There is a lot of fiction out there right now set in the time period of World War II, so standing out can be difficult. The Book of Lost Names is a sweet, brave story in a terrible time. Scroll down to read my book review.
About the Book
Eva Traube Abrams, a semi-retired librarian in Florida, is shelving books one morning when her eyes lock on a photograph in a magazine lying open nearby. She freezes; it’s an image of a book she hasn’t seen in sixty-five years—a book she recognizes as The Book of Lost Names.
As a graduate student in 1942, Eva was forced to flee Paris after the arrest of her father, a Polish Jew. Finding refuge in a small mountain town in the Free Zone, she begins forging identity documents for Jewish children fleeing to neutral Switzerland. But erasing people comes with a price, and along with a mysterious, handsome forger named Rémy, Eva decides she must find a way to preserve the real names of the children who are too young to remember who they really are. The records they keep in The Book of Lost Names will become even more vital when the resistance cell they work for is betrayed and Rémy disappears.
This true story starts in Paris in 1942 and Eva Traube and her parents must escape before being sent off to an internment camp for being Jewish. Eva creates false documents to escape to a small mountain town where she becomes a valuable resource forging documents for adults and children. In the process, she meets Remy, another forger and they work side by side in the library of a church changing the names of children to get them to the Swiss border.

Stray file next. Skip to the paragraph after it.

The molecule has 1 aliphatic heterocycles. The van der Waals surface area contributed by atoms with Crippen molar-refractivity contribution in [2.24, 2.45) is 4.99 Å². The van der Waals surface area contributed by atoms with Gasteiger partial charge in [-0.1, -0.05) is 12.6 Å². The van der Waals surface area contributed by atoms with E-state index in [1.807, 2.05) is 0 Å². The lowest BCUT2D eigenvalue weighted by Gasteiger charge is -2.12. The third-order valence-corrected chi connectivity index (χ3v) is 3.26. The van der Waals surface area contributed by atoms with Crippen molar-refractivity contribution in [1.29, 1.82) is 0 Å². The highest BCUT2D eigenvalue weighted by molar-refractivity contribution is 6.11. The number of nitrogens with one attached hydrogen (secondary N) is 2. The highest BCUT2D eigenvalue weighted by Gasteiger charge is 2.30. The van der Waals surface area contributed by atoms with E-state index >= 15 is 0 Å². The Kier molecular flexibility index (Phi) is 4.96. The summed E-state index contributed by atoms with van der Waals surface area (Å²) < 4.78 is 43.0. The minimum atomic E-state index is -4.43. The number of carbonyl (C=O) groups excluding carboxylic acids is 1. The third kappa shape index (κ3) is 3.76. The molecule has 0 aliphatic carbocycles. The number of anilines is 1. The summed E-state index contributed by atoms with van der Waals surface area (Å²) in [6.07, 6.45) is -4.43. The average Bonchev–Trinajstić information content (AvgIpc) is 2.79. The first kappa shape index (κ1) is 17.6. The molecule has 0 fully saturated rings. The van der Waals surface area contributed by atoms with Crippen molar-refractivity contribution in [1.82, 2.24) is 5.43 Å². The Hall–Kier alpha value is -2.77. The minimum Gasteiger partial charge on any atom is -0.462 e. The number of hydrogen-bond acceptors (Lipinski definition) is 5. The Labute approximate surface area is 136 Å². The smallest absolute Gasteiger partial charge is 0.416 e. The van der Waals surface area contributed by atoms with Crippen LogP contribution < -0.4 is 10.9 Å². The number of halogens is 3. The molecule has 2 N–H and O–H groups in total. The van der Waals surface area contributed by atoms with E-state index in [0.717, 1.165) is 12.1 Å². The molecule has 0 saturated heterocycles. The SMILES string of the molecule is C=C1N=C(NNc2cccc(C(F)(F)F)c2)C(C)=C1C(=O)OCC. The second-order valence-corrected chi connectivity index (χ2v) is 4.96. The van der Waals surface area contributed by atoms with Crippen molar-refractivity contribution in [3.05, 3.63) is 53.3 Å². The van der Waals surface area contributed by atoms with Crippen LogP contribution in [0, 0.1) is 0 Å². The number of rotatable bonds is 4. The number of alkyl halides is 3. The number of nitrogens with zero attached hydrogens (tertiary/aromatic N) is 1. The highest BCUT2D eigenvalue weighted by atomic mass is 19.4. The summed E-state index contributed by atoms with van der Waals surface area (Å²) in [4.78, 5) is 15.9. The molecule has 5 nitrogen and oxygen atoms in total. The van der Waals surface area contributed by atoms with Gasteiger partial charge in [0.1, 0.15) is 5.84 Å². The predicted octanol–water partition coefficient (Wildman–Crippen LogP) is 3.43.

Eva doesn’t want the children to forget who they were even though some of them are so young, they’ll never know. To do this, they devise a system to hide the names in an existing book. The storytelling was wonderful and full of suspense. The relationship between Eva and her mother seemed unfair until you thought about what her mother was going through. There is a terrific love story in this one and even though it is about such a tragic time in history, the author gives you a sense of hope. Well done!